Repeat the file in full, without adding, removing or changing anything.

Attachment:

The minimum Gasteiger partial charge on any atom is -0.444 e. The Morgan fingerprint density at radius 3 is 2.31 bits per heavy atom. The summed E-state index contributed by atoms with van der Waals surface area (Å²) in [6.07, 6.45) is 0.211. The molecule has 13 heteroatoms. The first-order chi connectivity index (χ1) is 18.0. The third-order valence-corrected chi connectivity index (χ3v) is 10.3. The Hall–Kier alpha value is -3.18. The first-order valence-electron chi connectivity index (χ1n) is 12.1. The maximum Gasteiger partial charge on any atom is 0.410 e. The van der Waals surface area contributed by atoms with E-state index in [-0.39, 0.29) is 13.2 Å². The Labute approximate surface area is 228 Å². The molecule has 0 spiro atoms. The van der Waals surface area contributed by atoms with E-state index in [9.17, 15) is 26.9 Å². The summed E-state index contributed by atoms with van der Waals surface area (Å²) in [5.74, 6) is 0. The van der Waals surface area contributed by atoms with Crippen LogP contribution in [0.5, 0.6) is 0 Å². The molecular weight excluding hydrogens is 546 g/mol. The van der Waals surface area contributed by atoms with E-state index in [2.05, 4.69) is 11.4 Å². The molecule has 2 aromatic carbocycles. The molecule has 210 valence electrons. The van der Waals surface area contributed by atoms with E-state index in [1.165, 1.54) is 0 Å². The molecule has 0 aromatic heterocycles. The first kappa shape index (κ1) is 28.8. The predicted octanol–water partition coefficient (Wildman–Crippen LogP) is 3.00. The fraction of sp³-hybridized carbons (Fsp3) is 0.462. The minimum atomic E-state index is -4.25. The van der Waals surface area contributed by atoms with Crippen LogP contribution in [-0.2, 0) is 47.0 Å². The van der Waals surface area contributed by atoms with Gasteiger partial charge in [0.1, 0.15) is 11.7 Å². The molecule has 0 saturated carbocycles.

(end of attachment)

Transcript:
The minimum Gasteiger partial charge on any atom is -0.444 e. The Morgan fingerprint density at radius 3 is 2.31 bits per heavy atom. The summed E-state index contributed by atoms with van der Waals surface area (Å²) in [6.07, 6.45) is 0.211. The molecule has 13 heteroatoms. The first-order chi connectivity index (χ1) is 18.0. The third-order valence-corrected chi connectivity index (χ3v) is 10.3. The Hall–Kier alpha value is -3.18. The first-order valence-electron chi connectivity index (χ1n) is 12.1. The maximum Gasteiger partial charge on any atom is 0.410 e. The van der Waals surface area contributed by atoms with E-state index in [-0.39, 0.29) is 13.2 Å². The Labute approximate surface area is 228 Å². The molecule has 0 spiro atoms. The van der Waals surface area contributed by atoms with E-state index in [9.17, 15) is 26.9 Å². The summed E-state index contributed by atoms with van der Waals surface area (Å²) in [5.74, 6) is 0. The van der Waals surface area contributed by atoms with Crippen LogP contribution in [0.5, 0.6) is 0 Å². The molecular weight excluding hydrogens is 546 g/mol. The van der Waals surface area contributed by atoms with E-state index in [2.05, 4.69) is 11.4 Å². The molecule has 2 aromatic carbocycles. The molecule has 210 valence electrons. The van der Waals surface area contributed by atoms with E-state index in [1.165, 1.54) is 0 Å². The molecule has 0 aromatic heterocycles. The first kappa shape index (κ1) is 28.8. The predicted octanol–water partition coefficient (Wildman–Crippen LogP) is 3.00. The fraction of sp³-hybridized carbons (Fsp3) is 0.462. The minimum atomic E-state index is -4.25. The van der Waals surface area contributed by atoms with Crippen LogP contribution in [-0.2, 0) is 47.0 Å². The van der Waals surface area contributed by atoms with Gasteiger partial charge in [0.1, 0.15) is 11.7 Å². The molecule has 0 saturated carbocycles.